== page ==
Tag Archives: Leah Marie Brown

The Mammoth Book of Scottish Romance edited by Trisha Telep

Overview
Image result for the mammoth book of scottish romance book cover

Title: The Mammoth Book of Scottish Romance
Author: Trisha Telep, Heather McCollum, Patricia Grasso, Marta Acosta, Jackie Ivie, Elle Jasper, Jacquie D’Alessandro, Debbie Mazzuca, Julianne MacLean, Susan Sizemore, Lois Greiman, Kimberly Killion, Anne Gracie, Leah Marie Brown, Donna Kauffman, Terri Brisbin, Annette Blair, Sandy Blair, Jackie Barbosa, Donna Grant & Connie Brockway
Series: Mammoth Books
In: The Mammoth Book of Scottish Romance (Trisha Telep)
Rating Out of 5: 5 (I will read this again and again and again)
My Bookshelves: Historical romance, Scottish romance, Short story collections
Dates read: 23rd November 2018 – 16th March 2019
Pace: Medium
Format: Anthology
Publisher: Robinson
Year: 2011
5th sentence, 74th page: His hair was deep chestnut, a little long and brushed back from a widow’s peak, and his shoulders were wide in an inky black-blue suit.

Synopsis

Real Men Wear Kilts.

Enough to make even the hardiest Highlander blush, here you will find the steamy romantic history of Scotland laid bare. With swords, through sorcery and in the course of some of the hottest nights ever experienced on the Inner Hebrides, Scottish heroes stake their claims, both in the bedroom and out. Dreams come true and legends are born as ancient prophecies are fulfilled by time travellers from the future, in a Scotland where real historical figures exist side by side with pagan magic and werewolves. Dashing lairds and Scottish barbarians fight for love and honour in a wild, magical world.

Thoughts

Oh my gosh. I loved this collection! It had everything in it that I kind of love in the world – romance, Scotsmen and passion. I normally read short story collections because they are easy to put down… that wasn’t the case with this one. It was almost impossible to walk away from it and I now want to find other Scottish-inspired romances that give this same intensity of beautiful feelings.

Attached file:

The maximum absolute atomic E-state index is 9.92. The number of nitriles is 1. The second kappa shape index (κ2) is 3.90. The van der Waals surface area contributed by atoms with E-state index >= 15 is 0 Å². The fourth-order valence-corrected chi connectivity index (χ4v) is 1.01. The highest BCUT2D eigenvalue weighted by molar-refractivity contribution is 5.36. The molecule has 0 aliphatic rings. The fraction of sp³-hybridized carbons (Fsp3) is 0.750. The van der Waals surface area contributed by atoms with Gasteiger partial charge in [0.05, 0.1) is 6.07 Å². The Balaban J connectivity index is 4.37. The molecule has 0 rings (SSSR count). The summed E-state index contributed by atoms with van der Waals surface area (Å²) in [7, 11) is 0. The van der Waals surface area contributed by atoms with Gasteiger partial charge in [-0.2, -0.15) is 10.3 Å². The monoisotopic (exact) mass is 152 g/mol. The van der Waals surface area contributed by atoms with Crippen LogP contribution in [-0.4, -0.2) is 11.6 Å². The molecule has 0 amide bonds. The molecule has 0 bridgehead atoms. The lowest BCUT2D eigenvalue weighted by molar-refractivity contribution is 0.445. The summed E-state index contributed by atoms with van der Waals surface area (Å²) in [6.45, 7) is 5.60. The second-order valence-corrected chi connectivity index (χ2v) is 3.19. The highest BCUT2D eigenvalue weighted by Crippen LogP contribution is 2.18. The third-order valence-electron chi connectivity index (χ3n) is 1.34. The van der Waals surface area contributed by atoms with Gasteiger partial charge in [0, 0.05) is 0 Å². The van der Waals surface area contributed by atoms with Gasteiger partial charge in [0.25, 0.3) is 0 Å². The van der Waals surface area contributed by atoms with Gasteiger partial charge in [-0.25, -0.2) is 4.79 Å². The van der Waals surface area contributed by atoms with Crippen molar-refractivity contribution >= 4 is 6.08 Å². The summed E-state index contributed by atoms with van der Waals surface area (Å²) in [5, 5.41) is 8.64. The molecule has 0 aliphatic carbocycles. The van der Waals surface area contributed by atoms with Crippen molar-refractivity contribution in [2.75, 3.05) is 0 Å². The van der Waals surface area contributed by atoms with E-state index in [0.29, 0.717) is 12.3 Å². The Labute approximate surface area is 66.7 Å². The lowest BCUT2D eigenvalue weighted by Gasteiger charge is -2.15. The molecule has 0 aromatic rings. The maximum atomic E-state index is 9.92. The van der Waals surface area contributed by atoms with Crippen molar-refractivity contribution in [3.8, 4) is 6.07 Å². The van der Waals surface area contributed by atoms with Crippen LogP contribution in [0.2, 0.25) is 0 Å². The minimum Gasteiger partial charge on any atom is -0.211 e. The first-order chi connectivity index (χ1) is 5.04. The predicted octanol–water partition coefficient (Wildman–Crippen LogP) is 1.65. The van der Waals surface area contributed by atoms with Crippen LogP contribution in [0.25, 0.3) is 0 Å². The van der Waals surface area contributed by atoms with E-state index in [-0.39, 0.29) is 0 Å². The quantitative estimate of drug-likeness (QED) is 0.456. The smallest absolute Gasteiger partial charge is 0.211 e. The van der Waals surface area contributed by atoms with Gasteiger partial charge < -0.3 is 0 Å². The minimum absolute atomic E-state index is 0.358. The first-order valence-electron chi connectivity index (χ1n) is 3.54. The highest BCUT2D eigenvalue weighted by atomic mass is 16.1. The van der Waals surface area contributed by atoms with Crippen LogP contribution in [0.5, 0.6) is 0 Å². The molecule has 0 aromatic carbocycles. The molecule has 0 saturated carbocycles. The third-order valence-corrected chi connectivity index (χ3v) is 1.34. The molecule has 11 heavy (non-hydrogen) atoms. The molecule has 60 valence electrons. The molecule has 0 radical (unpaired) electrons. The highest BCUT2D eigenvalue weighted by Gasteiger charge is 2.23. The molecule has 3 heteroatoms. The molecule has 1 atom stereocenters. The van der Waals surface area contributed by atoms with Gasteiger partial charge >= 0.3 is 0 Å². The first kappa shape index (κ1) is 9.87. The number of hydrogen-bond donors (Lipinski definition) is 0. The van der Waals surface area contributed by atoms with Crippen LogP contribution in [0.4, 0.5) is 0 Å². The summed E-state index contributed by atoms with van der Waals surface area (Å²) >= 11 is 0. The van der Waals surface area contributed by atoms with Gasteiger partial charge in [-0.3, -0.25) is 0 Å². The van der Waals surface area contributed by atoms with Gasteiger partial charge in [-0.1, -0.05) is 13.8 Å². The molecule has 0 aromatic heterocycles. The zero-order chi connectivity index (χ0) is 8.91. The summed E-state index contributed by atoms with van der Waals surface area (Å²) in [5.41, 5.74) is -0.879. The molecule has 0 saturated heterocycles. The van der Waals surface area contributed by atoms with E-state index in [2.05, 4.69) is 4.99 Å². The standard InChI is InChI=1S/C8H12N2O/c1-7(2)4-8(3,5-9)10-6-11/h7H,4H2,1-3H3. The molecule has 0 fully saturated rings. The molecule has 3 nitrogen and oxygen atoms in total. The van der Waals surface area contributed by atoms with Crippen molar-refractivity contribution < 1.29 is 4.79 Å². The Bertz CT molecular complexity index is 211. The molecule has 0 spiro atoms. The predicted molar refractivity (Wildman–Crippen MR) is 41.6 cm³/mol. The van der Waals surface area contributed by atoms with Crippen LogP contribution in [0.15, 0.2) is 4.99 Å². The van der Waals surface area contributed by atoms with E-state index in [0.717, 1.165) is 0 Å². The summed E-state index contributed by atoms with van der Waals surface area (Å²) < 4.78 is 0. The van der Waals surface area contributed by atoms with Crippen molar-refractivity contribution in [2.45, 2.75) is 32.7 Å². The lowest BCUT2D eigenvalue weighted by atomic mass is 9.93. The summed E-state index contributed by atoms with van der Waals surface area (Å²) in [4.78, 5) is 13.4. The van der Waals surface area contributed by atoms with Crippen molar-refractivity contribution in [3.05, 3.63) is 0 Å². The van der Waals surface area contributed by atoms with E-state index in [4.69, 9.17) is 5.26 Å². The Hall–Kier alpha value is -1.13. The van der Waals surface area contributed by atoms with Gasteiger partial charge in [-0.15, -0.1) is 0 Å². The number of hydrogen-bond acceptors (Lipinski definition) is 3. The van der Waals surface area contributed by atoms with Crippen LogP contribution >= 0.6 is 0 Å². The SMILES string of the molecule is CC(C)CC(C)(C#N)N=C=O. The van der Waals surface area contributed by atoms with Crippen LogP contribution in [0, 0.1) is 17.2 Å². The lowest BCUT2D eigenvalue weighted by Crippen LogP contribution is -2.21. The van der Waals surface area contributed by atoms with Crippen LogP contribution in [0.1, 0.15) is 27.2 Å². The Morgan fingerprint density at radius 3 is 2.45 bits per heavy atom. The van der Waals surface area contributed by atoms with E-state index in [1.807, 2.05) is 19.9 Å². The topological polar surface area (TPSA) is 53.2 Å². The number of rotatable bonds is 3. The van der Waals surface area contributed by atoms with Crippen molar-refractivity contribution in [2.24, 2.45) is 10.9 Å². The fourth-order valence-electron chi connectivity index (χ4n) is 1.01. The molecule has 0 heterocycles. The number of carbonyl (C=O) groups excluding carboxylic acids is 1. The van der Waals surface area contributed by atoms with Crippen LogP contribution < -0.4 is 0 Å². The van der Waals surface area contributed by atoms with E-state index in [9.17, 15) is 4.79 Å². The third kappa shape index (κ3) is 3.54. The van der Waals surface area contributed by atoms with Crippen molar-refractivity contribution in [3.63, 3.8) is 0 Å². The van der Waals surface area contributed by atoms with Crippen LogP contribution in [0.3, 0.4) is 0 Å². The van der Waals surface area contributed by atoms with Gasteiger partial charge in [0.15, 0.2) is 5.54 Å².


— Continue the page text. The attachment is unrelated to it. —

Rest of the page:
Whilst the majority of the stories in this collection can be classified as historical romance, there are a sprinkling of contemporary romances scattered throughout. I did buy this collection with the intent of reading historical romances, but it’s kind of nice to have a hint of something a little more modern. It provides a great ability to change the pace of the stories and gives a little more variety.

I’ve read a few Mammoth Books now, and I love the variety of stories they provide under the same umbrella. These collections also run the gambit for story length – the tales in this collection are slightly longer than some other collections and I kind of loved that fact. It meant that I connected to the characters on a deeper level because I got to spend more time with them. And it made my heart skip a beat all the more quickly.

<- The Mammoth Book of Sea BattlesHighland Heart ->

Image source: Hachette Australia

After the Gloaming by Leah Marie Brown

Overview
Image result for the mammoth book of scottish romance book cover

Title: After the Gloaming
Author: Leah Marie Brown
In: The Mammoth Book of Scottish Romance (Trisha Telep)
Rating Out of 5: 4.5 (Amazing, but not quite perfect)
My Bookshelves: CelticScottish romance
Pace: Medium
Format: Short story
Publisher: Robinson
Year: 2011
5th sentence, 74th page: The emaciated man’s chest rattled with each tortured breath and his blue eyes, yellow with jaundice, darted frantically back and forth as if terrified at the thought of dying alone.

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Synopsis

Conrad has returned to the homeland to say goodbye to the father that he never knew. But in doing so, he might find a future for himself that he never expected. And break the ancient curse on his family at the same time.

Thoughts

I really liked the use of a bean sidhe in this Scottish romance. It took that sense of surreal otherworldness that I’m falling in love with within the genre and partnered it with the modern-day real world. Especially considering the fact that the story begins in yesteryear and then flashes forward to today. The use of a cursed woman and bean sidhe just echoed that perfectly.

The only reason I took half a star off of my rating for this tale was that I thought it ended too quickly. The introduction took up about three quarters of the story. Then suddenly the two characters are obviously in love and trying to break the curse. You flip the page and the curse is broken. I felt that the amount of work and awesome storytelling that had gone into the initial introduction, could have extended out the ending a little and made you wonder about happily ever after for just that little bit longer.

 <- The Laird’s Vow ReviewNext Time Review ->
Image source: Hachette Australia